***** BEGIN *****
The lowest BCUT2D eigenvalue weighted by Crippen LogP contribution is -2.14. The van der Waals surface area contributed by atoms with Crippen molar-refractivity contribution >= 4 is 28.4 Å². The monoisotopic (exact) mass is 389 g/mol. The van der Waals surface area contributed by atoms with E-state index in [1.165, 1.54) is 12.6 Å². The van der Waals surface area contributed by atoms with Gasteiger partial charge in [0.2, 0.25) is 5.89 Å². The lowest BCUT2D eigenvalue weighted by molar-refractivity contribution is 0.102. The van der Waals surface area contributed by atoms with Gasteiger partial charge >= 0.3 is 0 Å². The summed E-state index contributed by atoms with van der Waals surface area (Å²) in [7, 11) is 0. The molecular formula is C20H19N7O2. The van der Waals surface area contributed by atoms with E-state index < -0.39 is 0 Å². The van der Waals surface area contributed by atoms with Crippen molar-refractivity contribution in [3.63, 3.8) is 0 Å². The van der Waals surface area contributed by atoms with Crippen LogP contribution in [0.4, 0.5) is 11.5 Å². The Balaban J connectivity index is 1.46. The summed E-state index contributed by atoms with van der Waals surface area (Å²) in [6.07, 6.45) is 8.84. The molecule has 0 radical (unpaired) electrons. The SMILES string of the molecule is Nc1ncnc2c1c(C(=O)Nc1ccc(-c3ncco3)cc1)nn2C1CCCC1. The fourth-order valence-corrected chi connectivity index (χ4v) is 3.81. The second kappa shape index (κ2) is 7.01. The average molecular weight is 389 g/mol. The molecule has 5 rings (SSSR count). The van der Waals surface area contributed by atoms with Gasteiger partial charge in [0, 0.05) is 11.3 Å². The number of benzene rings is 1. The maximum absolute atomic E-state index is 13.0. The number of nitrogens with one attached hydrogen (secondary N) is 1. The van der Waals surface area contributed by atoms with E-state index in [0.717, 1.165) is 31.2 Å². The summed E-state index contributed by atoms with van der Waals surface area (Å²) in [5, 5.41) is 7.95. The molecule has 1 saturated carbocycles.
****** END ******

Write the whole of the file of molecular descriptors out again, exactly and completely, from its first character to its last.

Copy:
The lowest BCUT2D eigenvalue weighted by Crippen LogP contribution is -2.14. The van der Waals surface area contributed by atoms with Crippen molar-refractivity contribution >= 4 is 28.4 Å². The monoisotopic (exact) mass is 389 g/mol. The van der Waals surface area contributed by atoms with E-state index in [1.165, 1.54) is 12.6 Å². The van der Waals surface area contributed by atoms with Gasteiger partial charge in [0.2, 0.25) is 5.89 Å². The lowest BCUT2D eigenvalue weighted by molar-refractivity contribution is 0.102. The van der Waals surface area contributed by atoms with Gasteiger partial charge >= 0.3 is 0 Å². The summed E-state index contributed by atoms with van der Waals surface area (Å²) in [7, 11) is 0. The molecular formula is C20H19N7O2. The van der Waals surface area contributed by atoms with E-state index < -0.39 is 0 Å². The van der Waals surface area contributed by atoms with Crippen molar-refractivity contribution in [3.63, 3.8) is 0 Å². The van der Waals surface area contributed by atoms with Crippen LogP contribution in [0.4, 0.5) is 11.5 Å². The Balaban J connectivity index is 1.46. The summed E-state index contributed by atoms with van der Waals surface area (Å²) in [6.07, 6.45) is 8.84. The molecule has 0 radical (unpaired) electrons. The SMILES string of the molecule is Nc1ncnc2c1c(C(=O)Nc1ccc(-c3ncco3)cc1)nn2C1CCCC1. The fourth-order valence-corrected chi connectivity index (χ4v) is 3.81. The second kappa shape index (κ2) is 7.01. The average molecular weight is 389 g/mol. The molecule has 5 rings (SSSR count). The van der Waals surface area contributed by atoms with Gasteiger partial charge in [0, 0.05) is 11.3 Å². The number of benzene rings is 1. The maximum absolute atomic E-state index is 13.0. The number of nitrogens with one attached hydrogen (secondary N) is 1. The van der Waals surface area contributed by atoms with E-state index in [0.717, 1.165) is 31.2 Å². The summed E-state index contributed by atoms with van der Waals surface area (Å²) in [5, 5.41) is 7.95. The molecule has 1 saturated carbocycles.